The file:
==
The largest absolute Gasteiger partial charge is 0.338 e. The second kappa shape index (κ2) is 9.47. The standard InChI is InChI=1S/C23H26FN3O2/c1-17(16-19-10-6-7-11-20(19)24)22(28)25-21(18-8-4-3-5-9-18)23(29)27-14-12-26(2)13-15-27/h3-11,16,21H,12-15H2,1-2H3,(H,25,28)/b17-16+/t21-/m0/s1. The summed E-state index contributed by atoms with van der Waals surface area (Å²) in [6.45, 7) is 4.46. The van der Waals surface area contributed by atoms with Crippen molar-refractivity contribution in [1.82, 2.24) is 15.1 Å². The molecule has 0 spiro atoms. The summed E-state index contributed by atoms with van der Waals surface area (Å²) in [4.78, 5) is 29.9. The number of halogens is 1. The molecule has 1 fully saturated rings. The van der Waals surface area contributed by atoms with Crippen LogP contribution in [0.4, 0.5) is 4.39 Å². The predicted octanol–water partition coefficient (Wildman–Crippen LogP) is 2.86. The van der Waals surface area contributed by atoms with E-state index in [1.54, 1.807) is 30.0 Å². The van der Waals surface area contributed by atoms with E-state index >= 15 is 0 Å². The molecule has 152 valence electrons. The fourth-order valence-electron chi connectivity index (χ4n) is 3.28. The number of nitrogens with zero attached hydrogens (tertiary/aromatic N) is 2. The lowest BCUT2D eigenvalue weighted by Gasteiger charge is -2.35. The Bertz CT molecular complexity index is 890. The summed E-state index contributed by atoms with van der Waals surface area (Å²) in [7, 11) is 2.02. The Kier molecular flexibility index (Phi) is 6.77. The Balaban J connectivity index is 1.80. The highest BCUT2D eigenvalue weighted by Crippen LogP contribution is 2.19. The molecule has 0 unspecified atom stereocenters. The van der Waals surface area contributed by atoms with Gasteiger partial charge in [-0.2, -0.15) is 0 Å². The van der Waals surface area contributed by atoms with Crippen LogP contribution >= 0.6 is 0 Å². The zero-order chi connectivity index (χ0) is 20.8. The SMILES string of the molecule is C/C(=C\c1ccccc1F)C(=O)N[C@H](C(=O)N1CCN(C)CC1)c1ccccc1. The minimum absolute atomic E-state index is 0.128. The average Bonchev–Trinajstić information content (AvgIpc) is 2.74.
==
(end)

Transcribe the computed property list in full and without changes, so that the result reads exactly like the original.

The largest absolute Gasteiger partial charge is 0.338 e. The second kappa shape index (κ2) is 9.47. The standard InChI is InChI=1S/C23H26FN3O2/c1-17(16-19-10-6-7-11-20(19)24)22(28)25-21(18-8-4-3-5-9-18)23(29)27-14-12-26(2)13-15-27/h3-11,16,21H,12-15H2,1-2H3,(H,25,28)/b17-16+/t21-/m0/s1. The summed E-state index contributed by atoms with van der Waals surface area (Å²) in [6.45, 7) is 4.46. The van der Waals surface area contributed by atoms with Crippen molar-refractivity contribution in [1.82, 2.24) is 15.1 Å². The molecule has 0 spiro atoms. The summed E-state index contributed by atoms with van der Waals surface area (Å²) in [4.78, 5) is 29.9. The number of halogens is 1. The molecule has 1 fully saturated rings. The van der Waals surface area contributed by atoms with Crippen LogP contribution in [0.4, 0.5) is 4.39 Å². The predicted octanol–water partition coefficient (Wildman–Crippen LogP) is 2.86. The van der Waals surface area contributed by atoms with E-state index in [1.54, 1.807) is 30.0 Å². The van der Waals surface area contributed by atoms with E-state index >= 15 is 0 Å². The molecule has 152 valence electrons. The fourth-order valence-electron chi connectivity index (χ4n) is 3.28. The number of nitrogens with zero attached hydrogens (tertiary/aromatic N) is 2. The lowest BCUT2D eigenvalue weighted by Gasteiger charge is -2.35. The Bertz CT molecular complexity index is 890. The summed E-state index contributed by atoms with van der Waals surface area (Å²) in [7, 11) is 2.02. The Kier molecular flexibility index (Phi) is 6.77. The Balaban J connectivity index is 1.80. The highest BCUT2D eigenvalue weighted by Crippen LogP contribution is 2.19. The molecule has 0 unspecified atom stereocenters. The van der Waals surface area contributed by atoms with Gasteiger partial charge in [-0.2, -0.15) is 0 Å². The van der Waals surface area contributed by atoms with Crippen LogP contribution >= 0.6 is 0 Å². The zero-order chi connectivity index (χ0) is 20.8. The SMILES string of the molecule is C/C(=C\c1ccccc1F)C(=O)N[C@H](C(=O)N1CCN(C)CC1)c1ccccc1. The minimum absolute atomic E-state index is 0.128. The average Bonchev–Trinajstić information content (AvgIpc) is 2.74.